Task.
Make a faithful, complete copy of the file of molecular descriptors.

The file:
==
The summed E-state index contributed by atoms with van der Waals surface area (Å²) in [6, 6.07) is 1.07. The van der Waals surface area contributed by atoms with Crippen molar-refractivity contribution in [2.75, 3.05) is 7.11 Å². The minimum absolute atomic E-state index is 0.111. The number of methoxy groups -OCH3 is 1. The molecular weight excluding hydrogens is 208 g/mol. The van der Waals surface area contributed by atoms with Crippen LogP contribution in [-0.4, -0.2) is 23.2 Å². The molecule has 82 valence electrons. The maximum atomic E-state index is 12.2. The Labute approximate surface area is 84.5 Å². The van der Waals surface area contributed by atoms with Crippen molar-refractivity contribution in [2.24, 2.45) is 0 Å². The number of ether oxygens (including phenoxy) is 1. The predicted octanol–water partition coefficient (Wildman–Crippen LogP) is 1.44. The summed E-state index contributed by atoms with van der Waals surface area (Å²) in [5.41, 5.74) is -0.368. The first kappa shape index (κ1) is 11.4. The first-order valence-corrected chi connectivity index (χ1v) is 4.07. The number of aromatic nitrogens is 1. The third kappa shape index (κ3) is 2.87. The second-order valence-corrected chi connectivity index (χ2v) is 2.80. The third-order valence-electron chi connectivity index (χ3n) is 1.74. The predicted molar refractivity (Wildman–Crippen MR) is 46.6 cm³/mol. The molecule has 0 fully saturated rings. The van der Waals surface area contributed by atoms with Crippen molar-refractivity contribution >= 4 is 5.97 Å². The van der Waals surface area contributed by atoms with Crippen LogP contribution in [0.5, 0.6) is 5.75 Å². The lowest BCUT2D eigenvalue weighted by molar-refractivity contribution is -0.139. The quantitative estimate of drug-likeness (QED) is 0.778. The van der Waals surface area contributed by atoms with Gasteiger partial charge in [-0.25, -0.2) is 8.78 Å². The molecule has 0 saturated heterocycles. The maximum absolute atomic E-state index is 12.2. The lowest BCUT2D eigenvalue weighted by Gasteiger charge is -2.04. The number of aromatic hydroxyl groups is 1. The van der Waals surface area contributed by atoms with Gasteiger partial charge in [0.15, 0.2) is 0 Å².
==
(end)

The summed E-state index contributed by atoms with van der Waals surface area (Å²) in [6, 6.07) is 1.07. The van der Waals surface area contributed by atoms with Crippen molar-refractivity contribution in [2.75, 3.05) is 7.11 Å². The minimum absolute atomic E-state index is 0.111. The number of methoxy groups -OCH3 is 1. The molecular weight excluding hydrogens is 208 g/mol. The van der Waals surface area contributed by atoms with Crippen LogP contribution in [-0.4, -0.2) is 23.2 Å². The molecule has 82 valence electrons. The maximum atomic E-state index is 12.2. The Labute approximate surface area is 84.5 Å². The van der Waals surface area contributed by atoms with Crippen molar-refractivity contribution in [2.24, 2.45) is 0 Å². The number of ether oxygens (including phenoxy) is 1. The predicted octanol–water partition coefficient (Wildman–Crippen LogP) is 1.44. The summed E-state index contributed by atoms with van der Waals surface area (Å²) in [5.41, 5.74) is -0.368. The first kappa shape index (κ1) is 11.4. The first-order valence-corrected chi connectivity index (χ1v) is 4.07. The number of aromatic nitrogens is 1. The third kappa shape index (κ3) is 2.87. The second-order valence-corrected chi connectivity index (χ2v) is 2.80. The third-order valence-electron chi connectivity index (χ3n) is 1.74. The predicted molar refractivity (Wildman–Crippen MR) is 46.6 cm³/mol. The molecule has 0 fully saturated rings. The van der Waals surface area contributed by atoms with Crippen molar-refractivity contribution >= 4 is 5.97 Å². The van der Waals surface area contributed by atoms with Crippen LogP contribution in [0.5, 0.6) is 5.75 Å². The lowest BCUT2D eigenvalue weighted by molar-refractivity contribution is -0.139. The quantitative estimate of drug-likeness (QED) is 0.778. The van der Waals surface area contributed by atoms with Gasteiger partial charge in [-0.25, -0.2) is 8.78 Å². The molecule has 0 saturated heterocycles. The maximum absolute atomic E-state index is 12.2. The lowest BCUT2D eigenvalue weighted by Gasteiger charge is -2.04. The number of aromatic hydroxyl groups is 1. The van der Waals surface area contributed by atoms with Gasteiger partial charge in [0.15, 0.2) is 0 Å².